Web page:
Citation: Lotze M and Lindberg PG (2019) Editorial: Promoting Manual Dexterity Recovery After Stroke. Front. Neurol. 10:815. doi: 10.3389/fneur.2019.00815
Received: 25 June 2019; Accepted: 15 July 2019;
Published: 30 July 2019.
Edited and reviewed by: Jean-Claude Baron, University of Cambridge, United Kingdom
Copyright © 2019 Lotze and Lindberg. This is an open-access article distributed under the terms of the Creative Commons Attribution License (CC BY). The use, distribution or reproduction in other forums is permitted, provided the original author(s) and the copyright owner(s) are credited and that the original publication in this journal is cited, in accordance with accepted academic practice. No use, distribution or reproduction is permitted which does not comply with these terms.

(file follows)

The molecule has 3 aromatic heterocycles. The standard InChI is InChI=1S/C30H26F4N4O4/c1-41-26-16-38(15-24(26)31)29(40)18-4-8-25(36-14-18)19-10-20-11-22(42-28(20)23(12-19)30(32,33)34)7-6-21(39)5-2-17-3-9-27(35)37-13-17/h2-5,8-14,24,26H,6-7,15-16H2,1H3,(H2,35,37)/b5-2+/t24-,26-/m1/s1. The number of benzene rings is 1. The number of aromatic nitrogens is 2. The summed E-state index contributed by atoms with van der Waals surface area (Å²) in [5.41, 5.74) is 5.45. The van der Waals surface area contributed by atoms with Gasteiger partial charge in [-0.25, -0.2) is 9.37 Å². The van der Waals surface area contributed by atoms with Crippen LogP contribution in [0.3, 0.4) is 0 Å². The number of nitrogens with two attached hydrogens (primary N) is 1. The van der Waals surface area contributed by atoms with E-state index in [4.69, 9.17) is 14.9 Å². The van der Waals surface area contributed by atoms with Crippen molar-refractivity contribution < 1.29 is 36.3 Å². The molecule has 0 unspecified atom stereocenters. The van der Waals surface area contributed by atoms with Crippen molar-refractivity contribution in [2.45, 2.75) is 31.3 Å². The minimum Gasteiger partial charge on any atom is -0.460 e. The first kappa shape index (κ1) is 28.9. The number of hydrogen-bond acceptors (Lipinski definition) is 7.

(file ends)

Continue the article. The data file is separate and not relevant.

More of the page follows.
*Correspondence: Påvel G. Lindberg, firstname.lastname@example.org